It depends upon what your benchmark is. If I were to compare the JDSU three or four years ago, where we were 75% or so North America, it was largely because the North American network equipment manufacturers were concentrated here. We had a very high concentration into a small number of customers. So therefore, the diversification into network operators through CommTest and the diversification of our AOT business, remember, at that same time, we had one customer that was extraordinarily large which was Texas Instruments. That business was jettisoned a number of years ago. So the two non-optical components businesses have a great geographic dispersion, and the relevance of our portfolio to network equipment manufacturers on OpticalComms outside of North America has also improved.
So will we continue to do a repeat of the precise numbers that we have now? Probably not. But do I think that we will ebb and flow around? I don't expect to return to where we were three years ago. That's my real message.
Ajit Pai - Thomas Weisel Partners
But would you expect a bounce back? How much of that drop on a year-over-year basis in North America is the pause that you talked about in Optical Communications? Do you expect that to bounce back in the near term?
No, I think it's small percentage points, single digits.
Your next question comes from Jeff Evenson - Sanford Bernstein.
Jeff Evenson - Sanford Bernstein
You mentioned during the call that some of the softness in Optical Communications revenue was due to product platform transitions and changes in the supply chain. Wondering how you feel about your ability to retain share, and if you could give us some color on some of the indicators you're looking at to make sure that happens?
At some point every quarter, someone else will calculate share and so forth. Let me tell you what I believe and some other anecdotes about the distribution numbers. If I were to look at all of our device categories, whether they be long-haul components, metro components, data components, undersea components, simply in that group, we grew anywhere from 10% to 30% in each of those categories over this last fiscal year. So I think the growth has been reasonably good. I think we have invested very heavily in metro, which was the strongest growth of those four categories. What I think we will minimally see in the numbers is that there are areas where we chose not to invest. For example, we exited 10 gig fixed. I think that particular area has been on a run lately. So those that are there have been great.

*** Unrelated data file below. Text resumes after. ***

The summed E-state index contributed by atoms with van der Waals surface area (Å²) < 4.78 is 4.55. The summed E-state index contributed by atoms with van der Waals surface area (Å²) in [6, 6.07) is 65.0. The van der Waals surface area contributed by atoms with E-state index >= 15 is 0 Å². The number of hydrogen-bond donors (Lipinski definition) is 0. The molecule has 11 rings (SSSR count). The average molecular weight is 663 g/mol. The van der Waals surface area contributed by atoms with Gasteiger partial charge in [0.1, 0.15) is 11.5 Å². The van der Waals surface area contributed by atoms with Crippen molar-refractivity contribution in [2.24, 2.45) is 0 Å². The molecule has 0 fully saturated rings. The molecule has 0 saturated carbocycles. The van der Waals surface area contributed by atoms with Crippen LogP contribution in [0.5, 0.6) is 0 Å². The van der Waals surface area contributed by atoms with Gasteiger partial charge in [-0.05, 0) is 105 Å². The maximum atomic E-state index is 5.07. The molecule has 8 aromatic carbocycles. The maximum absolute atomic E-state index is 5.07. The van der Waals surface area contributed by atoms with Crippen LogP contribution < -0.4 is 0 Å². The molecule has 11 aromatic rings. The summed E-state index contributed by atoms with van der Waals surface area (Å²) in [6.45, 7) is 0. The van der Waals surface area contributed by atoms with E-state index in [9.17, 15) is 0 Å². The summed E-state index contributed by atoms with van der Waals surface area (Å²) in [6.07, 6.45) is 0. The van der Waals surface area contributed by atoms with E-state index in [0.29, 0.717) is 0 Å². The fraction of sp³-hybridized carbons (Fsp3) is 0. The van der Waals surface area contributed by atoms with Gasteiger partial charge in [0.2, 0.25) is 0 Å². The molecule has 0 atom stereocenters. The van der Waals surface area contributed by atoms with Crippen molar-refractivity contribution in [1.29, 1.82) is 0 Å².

Meanwhile, the areas that have paused for us most specifically were concentrated around a small number of customers, and they were affiliated with the businesses that were what we have heretofore called subsystems businesses, businesses where we were putting either our components or other components on circuit cards. That business was concentrated to the smallest number of customers, highest ASPs and the ones most likely to be caught in inventory lockups, meaning people saw inventories of it and wanted to purchase.
So as we look over the year, the majority of our components businesses all actually grew double-digits. The places where we saw softness year over year were actually in the subsystems business that got caught in the pause. I hope that helps you.
Jeff Evenson - Sanford Bernstein
That does. Was book-to-bill greater than 1 in Optical Communications if you exclude Picolight?
Your next question comes from Todd Koffman - Raymond James.
Todd Koffman - Raymond James
With regard to the Optical Communications profitability levels, this business has lost money. Even when you were doing close to $140 million a quarter, it was barely making a decent return. But very similar trends are experienced by most of the other public optical component companies. Almost everybody is flirting in and out of losing money or consistently losing money. What are your thoughts about the structure and profitability of the industry?
It's certainly a fragile industry from the point of view of profits. Let me characterize in the following way. I believe profits in optics are best observed by what you choose not to do versus by what you do do; and what you do do, you have to be extraordinarily efficient and do very well. Because of that observation that you just made, and the fact that there's a fair amount of capital intensity to the companies that have gone heretofore in those areas and actually the overlap of so many companies, there's a high barrier to exit, meaning there's a very low desire for one public company to use its cash to go restructure another public company.
So I don't see a significant change overnight. I do think people will continue to try to get bigger with small adjacencies to their portfolios. I think there will be some subset, call it five, that will actually be the profitable ones over the longer course, and there will be a larger number that are either startups or ones that just chew cash up. So I think it's absolutely of a more fragile nature. Does that help?
Todd Koffman - Raymond James
Yes, that's very helpful, thank you.